The opioid crisis that is sweeping the nation shows no signs of slowing down. More than 12 million people abused opioid-based pain relievers in 2016 and that number has almost certainly grown since then, with many addicted Americans now turning to harder street drugs like heroin as their addiction spirals out of control.
Luckily, stakeholders are beginning to pay attention to this expanding health crisis. Federal officials have started to examine the causes of the epidemic and attempt remedies through legislation, while media outlets have covered the human face of opioid addiction.
Yet, up to now, one player in the epidemic has been slow to act: the pharmaceutical companies that have made millions from selling opioid-based painkillers and other medications to hospitals, doctors, and pharmacies.
As USA Today reports, that may be about to change. Purdue Pharma, the maker of popular opioid pain reliever OxyContin, recently announced that they will no longer market the medication to physicians and will cut back on the sales staff that had helped spread the drug across the country.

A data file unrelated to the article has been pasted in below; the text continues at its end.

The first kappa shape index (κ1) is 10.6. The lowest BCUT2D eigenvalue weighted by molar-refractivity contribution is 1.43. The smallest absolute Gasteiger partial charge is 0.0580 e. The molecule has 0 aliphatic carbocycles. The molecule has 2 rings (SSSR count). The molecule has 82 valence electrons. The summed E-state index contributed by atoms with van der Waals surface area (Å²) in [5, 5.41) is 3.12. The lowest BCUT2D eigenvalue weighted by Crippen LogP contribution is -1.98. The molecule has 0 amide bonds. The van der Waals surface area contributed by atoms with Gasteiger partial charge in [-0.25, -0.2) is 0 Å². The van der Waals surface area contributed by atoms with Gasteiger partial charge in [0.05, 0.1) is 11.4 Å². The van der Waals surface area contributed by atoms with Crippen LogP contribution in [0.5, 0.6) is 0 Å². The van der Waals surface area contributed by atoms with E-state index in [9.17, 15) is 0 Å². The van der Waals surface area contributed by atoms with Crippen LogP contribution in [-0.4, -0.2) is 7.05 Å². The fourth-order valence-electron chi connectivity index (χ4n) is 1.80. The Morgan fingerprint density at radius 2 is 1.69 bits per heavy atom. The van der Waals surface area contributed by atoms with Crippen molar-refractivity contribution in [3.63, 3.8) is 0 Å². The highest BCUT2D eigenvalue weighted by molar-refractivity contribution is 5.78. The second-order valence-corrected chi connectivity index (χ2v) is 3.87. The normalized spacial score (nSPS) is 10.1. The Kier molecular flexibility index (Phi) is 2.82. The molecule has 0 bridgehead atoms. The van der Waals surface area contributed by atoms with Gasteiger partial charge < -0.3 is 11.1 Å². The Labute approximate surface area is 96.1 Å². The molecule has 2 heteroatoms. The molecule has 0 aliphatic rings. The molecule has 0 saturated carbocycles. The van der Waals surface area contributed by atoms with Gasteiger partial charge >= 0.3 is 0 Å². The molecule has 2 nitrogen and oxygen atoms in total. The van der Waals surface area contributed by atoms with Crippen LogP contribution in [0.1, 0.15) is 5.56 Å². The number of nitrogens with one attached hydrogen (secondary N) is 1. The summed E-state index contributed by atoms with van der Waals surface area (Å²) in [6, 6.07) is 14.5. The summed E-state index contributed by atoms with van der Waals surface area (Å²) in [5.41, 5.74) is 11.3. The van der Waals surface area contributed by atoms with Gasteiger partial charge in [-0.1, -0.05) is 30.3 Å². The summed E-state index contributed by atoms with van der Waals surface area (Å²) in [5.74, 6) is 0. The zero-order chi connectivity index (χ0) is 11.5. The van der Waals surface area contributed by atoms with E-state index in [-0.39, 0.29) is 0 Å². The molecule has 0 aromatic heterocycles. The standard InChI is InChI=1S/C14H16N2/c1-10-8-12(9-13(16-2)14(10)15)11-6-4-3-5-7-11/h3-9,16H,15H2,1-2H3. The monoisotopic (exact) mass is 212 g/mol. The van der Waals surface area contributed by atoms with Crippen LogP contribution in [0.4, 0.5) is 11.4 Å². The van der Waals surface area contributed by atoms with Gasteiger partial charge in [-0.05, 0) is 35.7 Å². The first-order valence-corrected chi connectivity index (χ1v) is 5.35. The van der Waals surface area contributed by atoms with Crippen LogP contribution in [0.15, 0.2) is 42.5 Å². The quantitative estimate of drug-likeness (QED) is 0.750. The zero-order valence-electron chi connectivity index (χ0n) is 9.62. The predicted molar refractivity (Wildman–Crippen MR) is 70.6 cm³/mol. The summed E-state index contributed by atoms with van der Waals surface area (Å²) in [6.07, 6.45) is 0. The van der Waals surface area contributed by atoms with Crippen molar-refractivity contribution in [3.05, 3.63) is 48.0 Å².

In their coverage of this decision, USA Today spoke with our own Kevin O’Grady, the clinical director here at Midwest Recovery Centers, who discussed how the decision is long overdue but how much remains to be done to help slow the opioid crisis.
Read O’Grady’s thoughts and more analysis of Purdue’s decision here: https://www.usatoday.com/story/news/nation/2018/02/11/oxycontin-maker-cuts-sales-staff-wont-hawk-drug-docs/327251002/
See O’Grady explain why some doctors will still struggle over the opioid dilemma here: